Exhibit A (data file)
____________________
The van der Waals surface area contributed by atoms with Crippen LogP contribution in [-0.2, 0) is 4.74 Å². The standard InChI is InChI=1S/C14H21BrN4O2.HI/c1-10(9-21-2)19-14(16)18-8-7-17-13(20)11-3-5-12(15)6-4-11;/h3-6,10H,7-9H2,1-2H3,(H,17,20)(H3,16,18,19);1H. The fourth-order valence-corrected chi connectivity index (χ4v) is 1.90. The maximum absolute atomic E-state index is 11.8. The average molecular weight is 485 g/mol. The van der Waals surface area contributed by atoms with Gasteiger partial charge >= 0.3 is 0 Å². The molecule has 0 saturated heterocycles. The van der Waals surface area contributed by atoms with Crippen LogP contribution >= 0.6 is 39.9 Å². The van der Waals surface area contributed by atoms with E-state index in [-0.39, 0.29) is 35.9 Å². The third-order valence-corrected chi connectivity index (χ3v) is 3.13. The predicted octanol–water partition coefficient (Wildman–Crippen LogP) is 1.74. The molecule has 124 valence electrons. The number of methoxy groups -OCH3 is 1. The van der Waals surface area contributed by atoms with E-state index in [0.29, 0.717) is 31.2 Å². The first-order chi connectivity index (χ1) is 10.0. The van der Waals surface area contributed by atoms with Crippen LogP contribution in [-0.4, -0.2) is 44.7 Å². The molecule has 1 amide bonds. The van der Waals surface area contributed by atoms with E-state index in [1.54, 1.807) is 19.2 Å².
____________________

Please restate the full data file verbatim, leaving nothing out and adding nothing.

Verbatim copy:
The van der Waals surface area contributed by atoms with Crippen LogP contribution in [-0.2, 0) is 4.74 Å². The standard InChI is InChI=1S/C14H21BrN4O2.HI/c1-10(9-21-2)19-14(16)18-8-7-17-13(20)11-3-5-12(15)6-4-11;/h3-6,10H,7-9H2,1-2H3,(H,17,20)(H3,16,18,19);1H. The fourth-order valence-corrected chi connectivity index (χ4v) is 1.90. The maximum absolute atomic E-state index is 11.8. The average molecular weight is 485 g/mol. The van der Waals surface area contributed by atoms with Gasteiger partial charge >= 0.3 is 0 Å². The molecule has 0 saturated heterocycles. The van der Waals surface area contributed by atoms with Crippen LogP contribution >= 0.6 is 39.9 Å². The van der Waals surface area contributed by atoms with E-state index in [-0.39, 0.29) is 35.9 Å². The third-order valence-corrected chi connectivity index (χ3v) is 3.13. The predicted octanol–water partition coefficient (Wildman–Crippen LogP) is 1.74. The molecule has 124 valence electrons. The number of methoxy groups -OCH3 is 1. The van der Waals surface area contributed by atoms with E-state index in [0.29, 0.717) is 31.2 Å². The first-order chi connectivity index (χ1) is 10.0. The van der Waals surface area contributed by atoms with Crippen LogP contribution in [-0.4, -0.2) is 44.7 Å². The molecule has 1 amide bonds. The van der Waals surface area contributed by atoms with E-state index in [1.54, 1.807) is 19.2 Å².